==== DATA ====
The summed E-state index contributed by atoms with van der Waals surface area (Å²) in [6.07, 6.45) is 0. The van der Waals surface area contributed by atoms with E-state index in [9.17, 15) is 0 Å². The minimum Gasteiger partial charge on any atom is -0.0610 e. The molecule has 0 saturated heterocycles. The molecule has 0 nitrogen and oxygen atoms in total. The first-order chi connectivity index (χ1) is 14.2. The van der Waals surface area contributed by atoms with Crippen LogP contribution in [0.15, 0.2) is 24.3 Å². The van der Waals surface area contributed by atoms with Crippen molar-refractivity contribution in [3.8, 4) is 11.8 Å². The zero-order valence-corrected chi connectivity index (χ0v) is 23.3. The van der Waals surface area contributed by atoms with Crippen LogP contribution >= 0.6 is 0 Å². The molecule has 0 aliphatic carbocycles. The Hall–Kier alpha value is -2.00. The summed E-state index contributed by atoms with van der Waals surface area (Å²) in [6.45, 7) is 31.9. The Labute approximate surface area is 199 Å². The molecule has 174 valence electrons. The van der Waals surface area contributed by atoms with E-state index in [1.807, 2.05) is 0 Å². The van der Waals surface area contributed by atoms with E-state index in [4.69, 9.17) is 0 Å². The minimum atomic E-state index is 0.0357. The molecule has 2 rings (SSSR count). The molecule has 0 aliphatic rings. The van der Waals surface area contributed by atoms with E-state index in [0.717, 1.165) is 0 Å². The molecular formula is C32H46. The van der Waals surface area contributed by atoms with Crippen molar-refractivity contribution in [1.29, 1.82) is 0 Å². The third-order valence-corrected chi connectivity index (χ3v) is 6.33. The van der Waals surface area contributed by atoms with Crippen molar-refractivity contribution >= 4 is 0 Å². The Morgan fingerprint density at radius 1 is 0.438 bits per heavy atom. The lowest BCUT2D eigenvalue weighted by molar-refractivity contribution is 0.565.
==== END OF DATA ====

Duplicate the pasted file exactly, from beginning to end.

The summed E-state index contributed by atoms with van der Waals surface area (Å²) in [6.07, 6.45) is 0. The van der Waals surface area contributed by atoms with E-state index in [9.17, 15) is 0 Å². The minimum Gasteiger partial charge on any atom is -0.0610 e. The molecule has 0 saturated heterocycles. The molecule has 0 nitrogen and oxygen atoms in total. The first-order chi connectivity index (χ1) is 14.2. The van der Waals surface area contributed by atoms with Crippen LogP contribution in [0.15, 0.2) is 24.3 Å². The van der Waals surface area contributed by atoms with Crippen molar-refractivity contribution in [3.8, 4) is 11.8 Å². The zero-order valence-corrected chi connectivity index (χ0v) is 23.3. The van der Waals surface area contributed by atoms with Crippen LogP contribution >= 0.6 is 0 Å². The molecule has 0 aliphatic carbocycles. The Hall–Kier alpha value is -2.00. The summed E-state index contributed by atoms with van der Waals surface area (Å²) in [6.45, 7) is 31.9. The Labute approximate surface area is 199 Å². The molecule has 174 valence electrons. The van der Waals surface area contributed by atoms with E-state index in [1.807, 2.05) is 0 Å². The van der Waals surface area contributed by atoms with E-state index in [4.69, 9.17) is 0 Å². The minimum atomic E-state index is 0.0357. The molecule has 2 rings (SSSR count). The molecule has 0 aliphatic rings. The van der Waals surface area contributed by atoms with E-state index in [0.717, 1.165) is 0 Å². The molecular formula is C32H46. The van der Waals surface area contributed by atoms with Crippen molar-refractivity contribution in [1.29, 1.82) is 0 Å². The third-order valence-corrected chi connectivity index (χ3v) is 6.33. The van der Waals surface area contributed by atoms with Crippen molar-refractivity contribution >= 4 is 0 Å². The Morgan fingerprint density at radius 1 is 0.438 bits per heavy atom. The lowest BCUT2D eigenvalue weighted by molar-refractivity contribution is 0.565.